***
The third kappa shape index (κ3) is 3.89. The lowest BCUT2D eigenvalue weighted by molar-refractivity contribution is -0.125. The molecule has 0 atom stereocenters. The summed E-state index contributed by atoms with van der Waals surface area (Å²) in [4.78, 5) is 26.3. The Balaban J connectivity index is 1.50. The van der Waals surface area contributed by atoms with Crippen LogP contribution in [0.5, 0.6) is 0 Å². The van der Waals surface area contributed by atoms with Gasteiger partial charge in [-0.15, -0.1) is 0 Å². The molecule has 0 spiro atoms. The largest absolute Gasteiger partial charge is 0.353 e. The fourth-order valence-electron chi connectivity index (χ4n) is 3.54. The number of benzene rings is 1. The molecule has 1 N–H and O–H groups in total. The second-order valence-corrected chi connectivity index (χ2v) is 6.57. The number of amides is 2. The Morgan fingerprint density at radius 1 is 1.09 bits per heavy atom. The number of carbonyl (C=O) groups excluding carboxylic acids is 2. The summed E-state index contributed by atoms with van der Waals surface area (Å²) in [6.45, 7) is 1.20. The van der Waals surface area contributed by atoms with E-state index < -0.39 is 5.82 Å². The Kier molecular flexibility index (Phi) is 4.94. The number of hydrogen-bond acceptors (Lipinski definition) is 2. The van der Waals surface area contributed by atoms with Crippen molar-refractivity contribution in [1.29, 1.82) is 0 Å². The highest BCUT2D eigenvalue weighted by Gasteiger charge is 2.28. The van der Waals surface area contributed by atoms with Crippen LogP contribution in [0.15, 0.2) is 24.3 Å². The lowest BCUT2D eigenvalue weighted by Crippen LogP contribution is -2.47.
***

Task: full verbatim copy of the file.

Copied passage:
The third kappa shape index (κ3) is 3.89. The lowest BCUT2D eigenvalue weighted by molar-refractivity contribution is -0.125. The molecule has 0 atom stereocenters. The summed E-state index contributed by atoms with van der Waals surface area (Å²) in [4.78, 5) is 26.3. The Balaban J connectivity index is 1.50. The van der Waals surface area contributed by atoms with Crippen LogP contribution in [0.5, 0.6) is 0 Å². The van der Waals surface area contributed by atoms with Gasteiger partial charge in [-0.15, -0.1) is 0 Å². The molecule has 0 spiro atoms. The largest absolute Gasteiger partial charge is 0.353 e. The fourth-order valence-electron chi connectivity index (χ4n) is 3.54. The number of benzene rings is 1. The molecule has 1 N–H and O–H groups in total. The second-order valence-corrected chi connectivity index (χ2v) is 6.57. The number of amides is 2. The Morgan fingerprint density at radius 1 is 1.09 bits per heavy atom. The number of carbonyl (C=O) groups excluding carboxylic acids is 2. The summed E-state index contributed by atoms with van der Waals surface area (Å²) in [6.45, 7) is 1.20. The van der Waals surface area contributed by atoms with E-state index < -0.39 is 5.82 Å². The Kier molecular flexibility index (Phi) is 4.94. The number of hydrogen-bond acceptors (Lipinski definition) is 2. The van der Waals surface area contributed by atoms with Crippen molar-refractivity contribution in [1.29, 1.82) is 0 Å². The highest BCUT2D eigenvalue weighted by Gasteiger charge is 2.28. The van der Waals surface area contributed by atoms with Crippen LogP contribution in [0.15, 0.2) is 24.3 Å². The lowest BCUT2D eigenvalue weighted by Crippen LogP contribution is -2.47.